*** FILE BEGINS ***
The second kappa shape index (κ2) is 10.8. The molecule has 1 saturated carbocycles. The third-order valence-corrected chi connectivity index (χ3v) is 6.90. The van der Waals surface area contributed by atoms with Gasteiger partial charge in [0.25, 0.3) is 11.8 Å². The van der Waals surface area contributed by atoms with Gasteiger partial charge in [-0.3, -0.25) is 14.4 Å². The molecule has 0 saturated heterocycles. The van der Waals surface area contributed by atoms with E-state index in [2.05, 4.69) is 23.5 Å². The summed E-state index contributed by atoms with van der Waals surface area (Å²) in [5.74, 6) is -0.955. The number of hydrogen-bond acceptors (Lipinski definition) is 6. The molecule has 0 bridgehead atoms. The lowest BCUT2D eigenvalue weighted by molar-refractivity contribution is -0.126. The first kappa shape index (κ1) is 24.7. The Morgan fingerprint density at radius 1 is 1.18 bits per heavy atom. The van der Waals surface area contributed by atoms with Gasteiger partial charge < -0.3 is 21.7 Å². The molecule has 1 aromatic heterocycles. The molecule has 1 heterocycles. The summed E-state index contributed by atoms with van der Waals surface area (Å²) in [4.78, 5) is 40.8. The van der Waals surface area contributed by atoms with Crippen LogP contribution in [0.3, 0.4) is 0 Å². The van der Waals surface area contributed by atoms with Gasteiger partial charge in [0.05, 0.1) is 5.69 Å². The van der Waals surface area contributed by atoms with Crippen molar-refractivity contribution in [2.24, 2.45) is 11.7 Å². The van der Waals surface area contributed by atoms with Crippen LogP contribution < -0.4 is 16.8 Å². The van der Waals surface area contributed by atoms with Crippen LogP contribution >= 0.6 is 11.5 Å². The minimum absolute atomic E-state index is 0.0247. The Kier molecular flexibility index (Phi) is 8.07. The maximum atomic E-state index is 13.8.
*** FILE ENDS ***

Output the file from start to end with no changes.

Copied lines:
The second kappa shape index (κ2) is 10.8. The molecule has 1 saturated carbocycles. The third-order valence-corrected chi connectivity index (χ3v) is 6.90. The van der Waals surface area contributed by atoms with Gasteiger partial charge in [0.25, 0.3) is 11.8 Å². The van der Waals surface area contributed by atoms with Gasteiger partial charge in [-0.3, -0.25) is 14.4 Å². The molecule has 0 saturated heterocycles. The van der Waals surface area contributed by atoms with E-state index in [2.05, 4.69) is 23.5 Å². The summed E-state index contributed by atoms with van der Waals surface area (Å²) in [5.74, 6) is -0.955. The number of hydrogen-bond acceptors (Lipinski definition) is 6. The molecule has 0 bridgehead atoms. The lowest BCUT2D eigenvalue weighted by molar-refractivity contribution is -0.126. The first kappa shape index (κ1) is 24.7. The Morgan fingerprint density at radius 1 is 1.18 bits per heavy atom. The van der Waals surface area contributed by atoms with Gasteiger partial charge < -0.3 is 21.7 Å². The molecule has 1 aromatic heterocycles. The molecule has 1 heterocycles. The summed E-state index contributed by atoms with van der Waals surface area (Å²) in [4.78, 5) is 40.8. The van der Waals surface area contributed by atoms with Crippen LogP contribution in [0.3, 0.4) is 0 Å². The van der Waals surface area contributed by atoms with Gasteiger partial charge in [0.05, 0.1) is 5.69 Å². The van der Waals surface area contributed by atoms with Crippen molar-refractivity contribution in [2.24, 2.45) is 11.7 Å². The van der Waals surface area contributed by atoms with Crippen LogP contribution < -0.4 is 16.8 Å². The van der Waals surface area contributed by atoms with Crippen LogP contribution >= 0.6 is 11.5 Å². The minimum absolute atomic E-state index is 0.0247. The Kier molecular flexibility index (Phi) is 8.07. The maximum atomic E-state index is 13.8.